Excessive water production adversely affects the economics of oil and gas producing wells: being generally responsible for both a rapid productivity decline and an increase in operating costs caused by the handling and treating of large quantities of water.

To face these problems and to extend the lifetime of the wells, different treatments were proposed such as injection into the water producing zones of cements, resins as well as organic or inorganic strong gels. These treatments effectively stop the flow of all fluids in the treated layers, but require zone isolation for their placement.

More recently systems were developed to reduce selectively water production without significantly affecting the flow of hydrocarbons. These so-called "permeability modifiers" are based on the use of either single high-molecular-weight water soluble polymers, generally polyacrylamides, or of "weak" gels obtained by addition of a crosslinker. Their placement is performed over the entire perforated interval. In this paper are described some basic characteristics of the rheology in porous media of these permeability modifiers.


Neutral and partly sulfonated polyacrylamides of high molecular weight (5.106 < Mw <8.106 daltons) were dissolved in water containing 20 g/L of NaCl and 50 ppm of NaN3 as a stabilizer. pH value was kept constant between 6.5 and 6.8. The fraction of acrylate groups was around 1%. while sulfonation degree was 5, 13 and 25%. In the experiments aimed at investigating gel formation in flow through porous media, a zirconium complex, which reacts with acrylate groups, was added immediately before injection.

Polymer solutions were injected at constant flow rate in Vosges sandstone cores (0.24 < k < 0.40 m2) at 60 C. Differential pressure transducers were used to monitor pressure drop across the cores. Adsorption was estimated from the difference in effluent concentration profiles between the first and the second polymer front.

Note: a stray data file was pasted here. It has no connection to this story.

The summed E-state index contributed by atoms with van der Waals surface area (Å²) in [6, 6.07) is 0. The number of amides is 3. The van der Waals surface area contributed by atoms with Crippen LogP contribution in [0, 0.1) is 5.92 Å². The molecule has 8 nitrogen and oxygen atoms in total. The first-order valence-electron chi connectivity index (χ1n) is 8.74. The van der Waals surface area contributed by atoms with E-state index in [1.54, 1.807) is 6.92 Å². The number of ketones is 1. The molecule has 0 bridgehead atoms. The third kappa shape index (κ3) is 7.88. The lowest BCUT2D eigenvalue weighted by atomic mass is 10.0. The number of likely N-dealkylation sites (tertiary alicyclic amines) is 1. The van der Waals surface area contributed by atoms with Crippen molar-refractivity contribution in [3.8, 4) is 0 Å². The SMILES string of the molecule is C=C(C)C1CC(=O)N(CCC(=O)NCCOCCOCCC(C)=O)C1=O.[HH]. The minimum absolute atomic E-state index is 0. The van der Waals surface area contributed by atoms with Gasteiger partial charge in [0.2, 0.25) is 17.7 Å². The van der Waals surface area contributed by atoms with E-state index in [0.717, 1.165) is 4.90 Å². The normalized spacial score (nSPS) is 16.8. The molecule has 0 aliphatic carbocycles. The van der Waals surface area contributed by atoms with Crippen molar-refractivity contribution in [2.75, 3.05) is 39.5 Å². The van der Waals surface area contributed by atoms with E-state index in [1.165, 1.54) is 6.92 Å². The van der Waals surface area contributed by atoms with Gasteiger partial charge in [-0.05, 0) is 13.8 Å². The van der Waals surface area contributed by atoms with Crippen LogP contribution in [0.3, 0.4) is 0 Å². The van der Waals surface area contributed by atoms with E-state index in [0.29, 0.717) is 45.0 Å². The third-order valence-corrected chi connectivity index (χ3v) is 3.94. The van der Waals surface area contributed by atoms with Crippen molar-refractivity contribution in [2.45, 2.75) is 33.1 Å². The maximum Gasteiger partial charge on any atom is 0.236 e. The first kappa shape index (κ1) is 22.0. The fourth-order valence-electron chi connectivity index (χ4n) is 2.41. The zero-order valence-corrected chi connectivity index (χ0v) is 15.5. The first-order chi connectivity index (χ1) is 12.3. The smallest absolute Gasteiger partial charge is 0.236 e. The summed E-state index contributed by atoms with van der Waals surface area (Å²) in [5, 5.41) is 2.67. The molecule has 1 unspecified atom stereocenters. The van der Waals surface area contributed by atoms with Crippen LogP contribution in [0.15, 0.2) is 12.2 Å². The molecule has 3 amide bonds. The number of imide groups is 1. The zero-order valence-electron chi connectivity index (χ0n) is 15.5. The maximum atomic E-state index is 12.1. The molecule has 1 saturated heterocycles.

Results and discussion

Polymer mobility in the dilute regime: The dilute regime is defined as the concentration range where macromolecules are not confined by the others so that their size remains constant. Strictly dilute regime requires c* [ ] < 1 where c* is the overlap concentration and [ ] is the intrinsic viscosity but significant size reduction is observed only above c** [ ] = 3–4, c** characterizing the beginning of entanglements and thus of the semi-dilute regime. With the sulfonated polymers used in this study. c** is around 1 g/l.

The Figure 1 shows the behavior of a dilute polymer solution (c =0.5 g/L<< c**) flowing through a 0.24 m2 Vosges sandstone. The various rheological characteristics are plotted under a dimensional form versus shear rate. The relative viscosity, , which is the polymer solution-to-solvent viscosity ratio, varies with shear rate as usual. Together with , are also plotted rheological characteristics in porous media, namely the mobility reduction Rm (the water-to-polymer mobility ratio or apparent viscosity) and the permeability reduction Rk (the ratio of permeabilities before to after polymer adsorption) versus the shear rate at pore throat wall estimated as in Ref. 6 where the a constant has been taken equal to 4.

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